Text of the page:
Anabel Ford believes the ancient Maya have a lot to teach today’s farmers about the sustainable use of the forest. When Western explorers emerged from the Maya forests of Mesoamerica in the middle of the 19th century, they brought with them evocative descriptions and detailed drawings of vine-entangled stone structures covered by luxuriant forest canopy. Yet today much of the forest has been stripped away and the monuments laid bare to tourists seeking the perfect tourist photo. For Anabel Ford, an Associate Laureate in the 2000 Rolex Awards, there is something wrong with this picture.
So, in an extraordinary park that spans the contentious border of Guatemala and Belize, she is providing an alternative that seeks to protect what remains of the past, while charting a sustainable course for the future of the Maya and their forest.
Studying Settlement Patterns
A researcher at the Mesoamerican Research Center at the University of California at Santa Barbara, Ford has worked in the Maya forests for more than two decades. While many archaeologists focus on the elaborate ceremonial centres and the sudden decline of the Maya civilisation, she has laboured at the periphery of the ancient cities, studying settlement patterns and digging up pottery shards and other clues to the life of the ordinary Maya farmers and why they thrived for as long as they did.
“I’ve spent my career mapping tiny bits of stone that might be boring to someone else, but they can tell us a lot about how normal people lived and how they used the land around them,” Ford says.
What she has discovered about the past is critically important today. As population pressures and poverty have pushed the agrarian frontier deep into Maya forests, trees have given way to ploughed fields for hybrid corn and pastures for cattle. The region is approaching an environmental crisis. Yet Ford’s research indicates that the ancient Maya’s markedly different land-management practices supported three to nine times the population maintained by modern agriculture.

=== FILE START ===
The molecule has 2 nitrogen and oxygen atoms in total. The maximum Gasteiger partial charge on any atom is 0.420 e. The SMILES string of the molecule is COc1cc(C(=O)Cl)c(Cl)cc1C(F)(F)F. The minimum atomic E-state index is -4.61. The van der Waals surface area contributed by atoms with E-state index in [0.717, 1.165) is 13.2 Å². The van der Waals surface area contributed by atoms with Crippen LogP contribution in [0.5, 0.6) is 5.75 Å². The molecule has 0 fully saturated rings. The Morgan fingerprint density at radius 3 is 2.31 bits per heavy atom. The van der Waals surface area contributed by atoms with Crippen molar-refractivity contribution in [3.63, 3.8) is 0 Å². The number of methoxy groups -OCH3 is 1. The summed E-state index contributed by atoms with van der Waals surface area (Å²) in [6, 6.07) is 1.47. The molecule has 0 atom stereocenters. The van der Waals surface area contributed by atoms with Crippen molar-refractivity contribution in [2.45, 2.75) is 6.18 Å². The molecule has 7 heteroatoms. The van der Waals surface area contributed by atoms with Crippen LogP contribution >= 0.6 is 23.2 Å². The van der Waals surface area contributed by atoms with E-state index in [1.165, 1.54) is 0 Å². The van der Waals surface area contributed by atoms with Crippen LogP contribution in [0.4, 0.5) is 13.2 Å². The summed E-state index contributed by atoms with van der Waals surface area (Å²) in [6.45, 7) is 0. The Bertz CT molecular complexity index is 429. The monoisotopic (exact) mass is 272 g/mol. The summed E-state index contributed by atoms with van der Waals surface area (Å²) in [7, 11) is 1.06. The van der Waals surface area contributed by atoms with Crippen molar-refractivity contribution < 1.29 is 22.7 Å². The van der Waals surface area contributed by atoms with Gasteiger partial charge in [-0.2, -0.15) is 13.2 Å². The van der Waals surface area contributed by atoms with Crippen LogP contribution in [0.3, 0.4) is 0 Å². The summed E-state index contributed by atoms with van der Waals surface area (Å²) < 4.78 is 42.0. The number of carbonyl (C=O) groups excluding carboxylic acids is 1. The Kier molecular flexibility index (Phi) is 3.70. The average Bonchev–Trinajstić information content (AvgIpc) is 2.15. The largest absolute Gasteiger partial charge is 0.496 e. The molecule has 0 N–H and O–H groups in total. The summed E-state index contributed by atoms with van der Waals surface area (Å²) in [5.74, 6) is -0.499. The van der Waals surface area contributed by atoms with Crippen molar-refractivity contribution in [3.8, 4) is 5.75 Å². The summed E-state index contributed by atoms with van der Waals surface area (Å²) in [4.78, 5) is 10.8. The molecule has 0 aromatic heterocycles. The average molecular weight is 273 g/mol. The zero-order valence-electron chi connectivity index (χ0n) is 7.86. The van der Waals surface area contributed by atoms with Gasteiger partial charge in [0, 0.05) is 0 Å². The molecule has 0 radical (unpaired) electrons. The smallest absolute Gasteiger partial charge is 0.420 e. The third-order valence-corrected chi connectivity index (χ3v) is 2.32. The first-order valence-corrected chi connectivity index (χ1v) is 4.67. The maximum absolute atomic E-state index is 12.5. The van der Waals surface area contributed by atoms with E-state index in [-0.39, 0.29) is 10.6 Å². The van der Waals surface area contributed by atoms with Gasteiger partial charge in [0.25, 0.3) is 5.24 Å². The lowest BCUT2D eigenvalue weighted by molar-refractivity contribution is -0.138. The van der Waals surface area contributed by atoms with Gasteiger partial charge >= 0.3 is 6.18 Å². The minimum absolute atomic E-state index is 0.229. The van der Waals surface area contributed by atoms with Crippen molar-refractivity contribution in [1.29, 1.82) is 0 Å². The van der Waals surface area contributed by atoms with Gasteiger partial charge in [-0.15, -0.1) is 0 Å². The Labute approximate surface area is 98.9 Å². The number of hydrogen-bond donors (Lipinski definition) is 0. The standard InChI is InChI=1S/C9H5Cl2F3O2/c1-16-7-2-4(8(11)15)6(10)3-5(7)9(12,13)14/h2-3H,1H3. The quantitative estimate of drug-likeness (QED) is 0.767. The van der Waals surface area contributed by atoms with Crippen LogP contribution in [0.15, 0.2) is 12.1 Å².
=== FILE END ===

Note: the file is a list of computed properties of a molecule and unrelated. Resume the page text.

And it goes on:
By recovering what she calls the “forest garden”, Ford is trying to halt deforestation and the destruction of what remains of Maya culture in the area. (A forest garden is a small plot in the forest, cleared of dense canopy so that sunlight can penetrate, where farmers grow — in a sustainable manner — all the food, medicinal plants, and building materials they need to live well.)
Preserving a Reserve
A working forest garden is showcased in the El Pilar Archaeological Reserve for Maya Flora and Fauna, a 50-hectare archaeological site that spans the Guatemala-Belize border. Ford discovered El Pilar in 1983, and has since worked to protect it from the “success” that has plagued many Maya sites. In 1998, she convinced the two governments — which for decades have disputed their common border — to preserve a 2,000-hectare reserve, and since then has lobbied tirelessly for the implementation of a “binational” peace park. In 2004, the Guatemalan government approved the park’s master plan, and in October 2005 officials from Belize signed an agreement committing their government to the collaborative management of the park under the canopy.